Ed Lee overcame not previously running for citywide office in the 2011 election for two reasons: first, he was the city’s first Chinese-American mayor and enormously popular with that powerful share of the electorate; second,  he had been working with the public in San Francisco for over thirty years.

In contrast, Breed lacks the unchallenged support of a broad constituency base. Nor is she well known outside her district. Despite her inspiring personal story, Breed had a surprisingly close re-election win in 2016 against a candidate who received few major endorsements.

Breed’s strength is that in a race with Kim and Leno she could get most of the voters in the city who do not identify as “progressive.” She could also get voters who want a female mayor, and prefer her to Kim (or get Kim’s second place votes from such voters)

That’s a lot of votes and it explains why some believe Breed will win.

Jane Kim

Kim’s loyal but narrower constituency base means she would have benefited most from a larger field. A larger field also made it less likely that independent campaigns would target her with hit pieces, as occurred in her State Senate race.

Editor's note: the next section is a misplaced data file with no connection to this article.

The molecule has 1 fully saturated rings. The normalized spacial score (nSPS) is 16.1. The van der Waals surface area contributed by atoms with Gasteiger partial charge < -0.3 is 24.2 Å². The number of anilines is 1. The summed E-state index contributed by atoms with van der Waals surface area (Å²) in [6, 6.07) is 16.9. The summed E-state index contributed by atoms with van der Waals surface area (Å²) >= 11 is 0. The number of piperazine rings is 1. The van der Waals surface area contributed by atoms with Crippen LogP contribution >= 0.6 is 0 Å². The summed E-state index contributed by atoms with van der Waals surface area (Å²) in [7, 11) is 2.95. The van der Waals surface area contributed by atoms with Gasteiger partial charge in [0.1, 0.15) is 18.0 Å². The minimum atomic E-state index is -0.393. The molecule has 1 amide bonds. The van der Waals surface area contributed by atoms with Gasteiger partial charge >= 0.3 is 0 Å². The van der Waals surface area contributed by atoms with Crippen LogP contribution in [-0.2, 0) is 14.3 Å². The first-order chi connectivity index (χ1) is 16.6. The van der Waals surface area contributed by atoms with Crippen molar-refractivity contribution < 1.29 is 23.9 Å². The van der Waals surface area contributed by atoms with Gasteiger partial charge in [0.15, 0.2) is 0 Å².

But with the small field I could see a lot of realtor money coming in against Kim. Some will be diverted to attacking Leno, but Kim will be the chief target.

Kim’s main obstacle to reaching Room 200 is Leno. As I wrote on November 2, 2017, “Leno Goes Left,” Leno helped repaired his relationships with the progressive wing of the LGBT community by endorsing Rafael Mandelman in D8.  Are Mandelman allies now going to endorse Kim over Leno, who would become the city’s first gay mayor?

I could see clubs making duo endorsements but voters only get one first choice. I see Leno being the first choice of most LGBT progressives.